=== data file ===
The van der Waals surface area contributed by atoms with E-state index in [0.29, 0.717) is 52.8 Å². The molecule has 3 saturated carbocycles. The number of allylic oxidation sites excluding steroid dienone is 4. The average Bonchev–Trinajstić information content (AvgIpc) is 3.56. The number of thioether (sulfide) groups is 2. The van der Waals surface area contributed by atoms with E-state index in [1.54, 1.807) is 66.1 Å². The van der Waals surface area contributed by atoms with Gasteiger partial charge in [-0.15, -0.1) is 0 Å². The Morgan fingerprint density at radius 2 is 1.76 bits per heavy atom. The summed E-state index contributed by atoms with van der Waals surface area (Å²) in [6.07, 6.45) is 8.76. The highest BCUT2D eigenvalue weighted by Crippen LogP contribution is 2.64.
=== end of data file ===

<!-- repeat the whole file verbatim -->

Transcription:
The van der Waals surface area contributed by atoms with E-state index in [0.29, 0.717) is 52.8 Å². The molecule has 3 saturated carbocycles. The number of allylic oxidation sites excluding steroid dienone is 4. The average Bonchev–Trinajstić information content (AvgIpc) is 3.56. The number of thioether (sulfide) groups is 2. The van der Waals surface area contributed by atoms with E-state index in [1.54, 1.807) is 66.1 Å². The van der Waals surface area contributed by atoms with Gasteiger partial charge in [-0.15, -0.1) is 0 Å². The Morgan fingerprint density at radius 2 is 1.76 bits per heavy atom. The summed E-state index contributed by atoms with van der Waals surface area (Å²) in [6.07, 6.45) is 8.76. The highest BCUT2D eigenvalue weighted by Crippen LogP contribution is 2.64.